Study finds the bulk of shoes’ carbon footprint comes from manufacturing processes.
President Charles M. Vest opened the February faculty meeting on a positive note, asserting, "For the first time we can have optimism about federal research programs.
"The administration has presented the strongest-ever increase in scientific research, and we have good reason to believe in bipartisan receptivity to the budget," he said.
The sparsely attended meeting in Rm 10-250 last Wednesday also heard reports from the Committee on Discipline, the re-organization of the Office of the Dean of Students and Undergraduate Education (ODSUE), and an update on alcohol policy and the system of sanctions that have been put in place.
Dr. Vest referred briefly to the erosion of federal funding over the past six years, then went on to summarize the current and projected status of federal funding for scientific research, including basic research.
"The change in tone is very dramatic this year," he said, adding that the rhetoric related to scientific funding is supportive of innovation and research. It also supports an "interconnected" view of science, which recognizes that advances in one field often rest on discoveries in many. In contrast, a specialty-driven view, which influenced some of the funding priorities in the recent past, imperiled funds for basic research.
Dr. Vest noted some specific proposed increases in federal funding for basic research, including the National Science Foundation (10 percent), the Department of Defense (6 percent for basic research), the National Institutes of Health (8 percent), and the Department of Energy (9 percent).
However, he pointed out that the proposed funding increases did not undo the "damage we are seeing from the changes in federal reimbursement policies regarding research and graduate education," and he commended the efforts of Provost Joel Moses on behalf of graduate education here.
Dean for Student Life Margaret Bates reviewed the changes in alcohol policy and the sanctions announced on February 3 (MIT Tech Talk, February 4). She said this represented an effort to "codify sanctions that in effect had been in place."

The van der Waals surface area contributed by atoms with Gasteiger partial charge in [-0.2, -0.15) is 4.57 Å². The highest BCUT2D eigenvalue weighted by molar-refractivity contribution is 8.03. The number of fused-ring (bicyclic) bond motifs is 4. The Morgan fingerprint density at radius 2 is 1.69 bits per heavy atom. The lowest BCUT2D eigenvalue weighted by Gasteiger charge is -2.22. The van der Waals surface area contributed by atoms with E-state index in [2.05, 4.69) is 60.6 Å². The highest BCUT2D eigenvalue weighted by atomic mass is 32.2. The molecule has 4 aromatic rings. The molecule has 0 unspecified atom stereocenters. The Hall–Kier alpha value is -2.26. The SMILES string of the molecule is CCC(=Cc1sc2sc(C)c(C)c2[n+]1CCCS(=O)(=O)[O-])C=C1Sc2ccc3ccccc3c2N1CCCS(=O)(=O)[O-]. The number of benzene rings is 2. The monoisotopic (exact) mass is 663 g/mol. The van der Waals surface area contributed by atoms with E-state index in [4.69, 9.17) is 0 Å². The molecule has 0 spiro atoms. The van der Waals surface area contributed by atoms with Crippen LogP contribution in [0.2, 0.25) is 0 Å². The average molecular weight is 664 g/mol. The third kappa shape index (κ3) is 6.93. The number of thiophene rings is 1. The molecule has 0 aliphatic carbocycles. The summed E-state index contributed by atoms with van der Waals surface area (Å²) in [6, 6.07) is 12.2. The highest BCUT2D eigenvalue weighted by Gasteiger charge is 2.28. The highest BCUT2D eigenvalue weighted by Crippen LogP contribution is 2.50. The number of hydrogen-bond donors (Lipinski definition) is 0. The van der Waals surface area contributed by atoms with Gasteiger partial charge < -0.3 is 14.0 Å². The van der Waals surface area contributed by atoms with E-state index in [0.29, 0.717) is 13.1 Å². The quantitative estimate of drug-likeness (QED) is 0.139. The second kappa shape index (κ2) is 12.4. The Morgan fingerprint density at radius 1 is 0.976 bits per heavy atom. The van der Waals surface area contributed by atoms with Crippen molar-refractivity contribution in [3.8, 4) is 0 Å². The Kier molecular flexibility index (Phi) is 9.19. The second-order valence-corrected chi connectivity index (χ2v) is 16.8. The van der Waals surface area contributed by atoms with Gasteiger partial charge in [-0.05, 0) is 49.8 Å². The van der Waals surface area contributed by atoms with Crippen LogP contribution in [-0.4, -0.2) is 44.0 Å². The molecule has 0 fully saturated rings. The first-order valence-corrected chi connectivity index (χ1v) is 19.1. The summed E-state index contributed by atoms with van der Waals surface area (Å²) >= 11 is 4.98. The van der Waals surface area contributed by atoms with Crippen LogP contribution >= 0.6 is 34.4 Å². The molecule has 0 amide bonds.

Professor Phillip Sharp of biology, who co-chairs the Working Group on Binge Drinking with Dr. Mark Goldstein of the Medical Department, said the committee had been meeting regularly and hoped to begin developing a continuing educational plan next month.
Both Dean Bates and Professor Sharp addressed the question of whether students would think twice before calling police for alcohol-related medical help now that the officers also are charged with issuing citations.
Noting that a call for help would be considered a mitigating circumstance when sanctions are considered, Dean Bates said, "We are extremely concerned about students getting helpï¿½ï¿½ï¿½ï¿½ï¿½ï¿½ï¿½ï¿½ï¿½ï¿½ï¿½ï¿½ï¿½ï¿½ï¿½ï¿½ï¿½ï¿½when needed." While echoing her concern, Professor Sharp added that the committee wasn't certain the issue had been "totally resolved."
Both were asked what role students had played in the process.
"As much as humanly possible," said Dean Bates.
Professor Sharp said four of the 10 members of the group are students and that he had observed "a great deal of soul-searching by students."
COMMITTEE ON DISCIPLINE
Professor Stephen Graves, chair of the Committee on Discipline, noted that 1996-97 was a typical year, with hearings on seven cases, all involving allegations of altered exams or cheating. "The good news," he said, "isï¿½ï¿½ï¿½ï¿½ï¿½ï¿½ï¿½ï¿½ï¿½ï¿½ï¿½ï¿½ï¿½ï¿½ï¿½ï¿½ï¿½ï¿½that there is not much news."
In one case, a student's degree was withheld for a year. Other sanctions included suspension and probation.
Only three cases were reported in 1995-96 when a new system of Student Conflict Resolution and Disciplinary procedures was introduced. Six hearings were conducted in 1994-95.
Also at the meeting, Dean of Students and Undergraduate Education Rosalind Williams outlined the reorganization of ODSUE (see story on page 1).
A version of this article appeared in MIT Tech Talk on February 25, 1998.